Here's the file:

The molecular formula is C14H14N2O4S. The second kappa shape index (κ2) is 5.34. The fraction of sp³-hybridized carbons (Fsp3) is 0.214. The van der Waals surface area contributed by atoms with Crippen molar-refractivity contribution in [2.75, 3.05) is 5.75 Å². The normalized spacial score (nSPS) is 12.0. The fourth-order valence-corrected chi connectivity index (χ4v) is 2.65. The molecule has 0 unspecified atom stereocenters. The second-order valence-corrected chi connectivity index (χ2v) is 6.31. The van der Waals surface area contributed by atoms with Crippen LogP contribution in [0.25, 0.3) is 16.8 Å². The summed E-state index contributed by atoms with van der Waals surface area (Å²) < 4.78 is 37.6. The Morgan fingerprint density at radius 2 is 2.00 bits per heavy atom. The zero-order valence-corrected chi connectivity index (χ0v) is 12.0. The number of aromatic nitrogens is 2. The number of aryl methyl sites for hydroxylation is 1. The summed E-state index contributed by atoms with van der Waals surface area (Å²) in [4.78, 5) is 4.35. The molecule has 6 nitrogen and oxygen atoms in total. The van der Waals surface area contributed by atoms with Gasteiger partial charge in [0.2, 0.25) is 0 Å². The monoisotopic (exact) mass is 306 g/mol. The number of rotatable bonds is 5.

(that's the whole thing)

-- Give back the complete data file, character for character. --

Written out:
The molecular formula is C14H14N2O4S. The second kappa shape index (κ2) is 5.34. The fraction of sp³-hybridized carbons (Fsp3) is 0.214. The van der Waals surface area contributed by atoms with Crippen molar-refractivity contribution in [2.75, 3.05) is 5.75 Å². The normalized spacial score (nSPS) is 12.0. The fourth-order valence-corrected chi connectivity index (χ4v) is 2.65. The molecule has 0 unspecified atom stereocenters. The second-order valence-corrected chi connectivity index (χ2v) is 6.31. The van der Waals surface area contributed by atoms with Crippen LogP contribution in [0.25, 0.3) is 16.8 Å². The summed E-state index contributed by atoms with van der Waals surface area (Å²) < 4.78 is 37.6. The Morgan fingerprint density at radius 2 is 2.00 bits per heavy atom. The zero-order valence-corrected chi connectivity index (χ0v) is 12.0. The number of aromatic nitrogens is 2. The number of aryl methyl sites for hydroxylation is 1. The summed E-state index contributed by atoms with van der Waals surface area (Å²) in [4.78, 5) is 4.35. The molecule has 6 nitrogen and oxygen atoms in total. The van der Waals surface area contributed by atoms with Gasteiger partial charge in [0.2, 0.25) is 0 Å². The monoisotopic (exact) mass is 306 g/mol. The number of rotatable bonds is 5.